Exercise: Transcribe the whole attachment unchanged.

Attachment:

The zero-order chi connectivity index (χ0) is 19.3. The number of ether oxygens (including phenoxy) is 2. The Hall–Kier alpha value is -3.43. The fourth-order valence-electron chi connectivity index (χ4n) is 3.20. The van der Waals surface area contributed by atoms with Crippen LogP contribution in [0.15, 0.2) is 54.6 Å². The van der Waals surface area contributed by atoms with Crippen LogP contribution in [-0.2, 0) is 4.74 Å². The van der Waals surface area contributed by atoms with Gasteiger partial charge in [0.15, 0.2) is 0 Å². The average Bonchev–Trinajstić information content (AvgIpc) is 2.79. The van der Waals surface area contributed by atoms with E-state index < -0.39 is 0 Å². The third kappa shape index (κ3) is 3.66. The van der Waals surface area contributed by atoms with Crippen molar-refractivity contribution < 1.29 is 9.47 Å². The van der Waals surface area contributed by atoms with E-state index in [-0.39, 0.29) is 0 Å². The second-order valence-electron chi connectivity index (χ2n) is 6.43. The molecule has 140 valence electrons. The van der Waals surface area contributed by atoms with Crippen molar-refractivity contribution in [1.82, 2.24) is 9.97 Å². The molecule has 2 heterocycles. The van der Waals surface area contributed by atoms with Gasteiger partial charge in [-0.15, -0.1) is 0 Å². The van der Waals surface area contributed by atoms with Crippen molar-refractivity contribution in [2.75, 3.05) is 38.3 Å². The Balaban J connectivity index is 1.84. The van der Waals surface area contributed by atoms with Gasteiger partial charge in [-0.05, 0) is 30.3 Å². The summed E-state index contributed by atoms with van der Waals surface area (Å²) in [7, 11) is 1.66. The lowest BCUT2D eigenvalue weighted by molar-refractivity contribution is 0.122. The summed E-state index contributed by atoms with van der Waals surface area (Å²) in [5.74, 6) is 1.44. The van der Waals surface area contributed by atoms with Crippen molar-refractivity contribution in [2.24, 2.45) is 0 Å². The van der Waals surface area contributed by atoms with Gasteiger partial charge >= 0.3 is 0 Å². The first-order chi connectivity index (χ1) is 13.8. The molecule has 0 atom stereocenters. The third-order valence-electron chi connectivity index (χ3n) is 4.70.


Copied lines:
The zero-order chi connectivity index (χ0) is 19.3. The number of ether oxygens (including phenoxy) is 2. The Hall–Kier alpha value is -3.43. The fourth-order valence-electron chi connectivity index (χ4n) is 3.20. The van der Waals surface area contributed by atoms with Crippen LogP contribution in [0.15, 0.2) is 54.6 Å². The van der Waals surface area contributed by atoms with Crippen LogP contribution in [-0.2, 0) is 4.74 Å². The van der Waals surface area contributed by atoms with Gasteiger partial charge in [0.15, 0.2) is 0 Å². The average Bonchev–Trinajstić information content (AvgIpc) is 2.79. The van der Waals surface area contributed by atoms with E-state index < -0.39 is 0 Å². The third kappa shape index (κ3) is 3.66. The van der Waals surface area contributed by atoms with Crippen molar-refractivity contribution < 1.29 is 9.47 Å². The van der Waals surface area contributed by atoms with E-state index in [-0.39, 0.29) is 0 Å². The second-order valence-electron chi connectivity index (χ2n) is 6.43. The molecule has 140 valence electrons. The van der Waals surface area contributed by atoms with Crippen molar-refractivity contribution in [1.82, 2.24) is 9.97 Å². The molecule has 2 heterocycles. The van der Waals surface area contributed by atoms with Gasteiger partial charge in [-0.15, -0.1) is 0 Å². The van der Waals surface area contributed by atoms with Crippen molar-refractivity contribution in [2.75, 3.05) is 38.3 Å². The Balaban J connectivity index is 1.84. The van der Waals surface area contributed by atoms with Gasteiger partial charge in [-0.05, 0) is 30.3 Å². The summed E-state index contributed by atoms with van der Waals surface area (Å²) in [7, 11) is 1.66. The lowest BCUT2D eigenvalue weighted by molar-refractivity contribution is 0.122. The summed E-state index contributed by atoms with van der Waals surface area (Å²) in [5.74, 6) is 1.44. The van der Waals surface area contributed by atoms with Crippen molar-refractivity contribution in [2.24, 2.45) is 0 Å². The van der Waals surface area contributed by atoms with Gasteiger partial charge >= 0.3 is 0 Å². The first-order chi connectivity index (χ1) is 13.8. The molecule has 0 atom stereocenters. The third-order valence-electron chi connectivity index (χ3n) is 4.70.